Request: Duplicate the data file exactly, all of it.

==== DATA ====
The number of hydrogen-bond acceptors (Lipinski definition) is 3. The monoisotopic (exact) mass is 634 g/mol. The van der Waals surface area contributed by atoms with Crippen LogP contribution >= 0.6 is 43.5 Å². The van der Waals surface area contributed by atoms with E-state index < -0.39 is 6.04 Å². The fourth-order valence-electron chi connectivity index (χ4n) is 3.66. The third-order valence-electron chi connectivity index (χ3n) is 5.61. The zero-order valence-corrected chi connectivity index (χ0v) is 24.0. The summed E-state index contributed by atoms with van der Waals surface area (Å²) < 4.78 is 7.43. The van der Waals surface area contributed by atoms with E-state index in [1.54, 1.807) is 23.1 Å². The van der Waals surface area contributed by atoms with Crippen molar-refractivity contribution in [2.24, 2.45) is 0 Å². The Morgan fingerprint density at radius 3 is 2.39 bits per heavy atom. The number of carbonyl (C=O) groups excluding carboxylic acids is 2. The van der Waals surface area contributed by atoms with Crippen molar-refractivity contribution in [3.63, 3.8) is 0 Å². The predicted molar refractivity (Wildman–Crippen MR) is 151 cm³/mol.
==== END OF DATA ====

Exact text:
The number of hydrogen-bond acceptors (Lipinski definition) is 3. The monoisotopic (exact) mass is 634 g/mol. The van der Waals surface area contributed by atoms with Crippen LogP contribution >= 0.6 is 43.5 Å². The van der Waals surface area contributed by atoms with E-state index < -0.39 is 6.04 Å². The fourth-order valence-electron chi connectivity index (χ4n) is 3.66. The third-order valence-electron chi connectivity index (χ3n) is 5.61. The zero-order valence-corrected chi connectivity index (χ0v) is 24.0. The summed E-state index contributed by atoms with van der Waals surface area (Å²) < 4.78 is 7.43. The van der Waals surface area contributed by atoms with E-state index in [1.54, 1.807) is 23.1 Å². The van der Waals surface area contributed by atoms with Crippen molar-refractivity contribution in [2.24, 2.45) is 0 Å². The Morgan fingerprint density at radius 3 is 2.39 bits per heavy atom. The number of carbonyl (C=O) groups excluding carboxylic acids is 2. The van der Waals surface area contributed by atoms with Crippen molar-refractivity contribution in [3.63, 3.8) is 0 Å². The predicted molar refractivity (Wildman–Crippen MR) is 151 cm³/mol.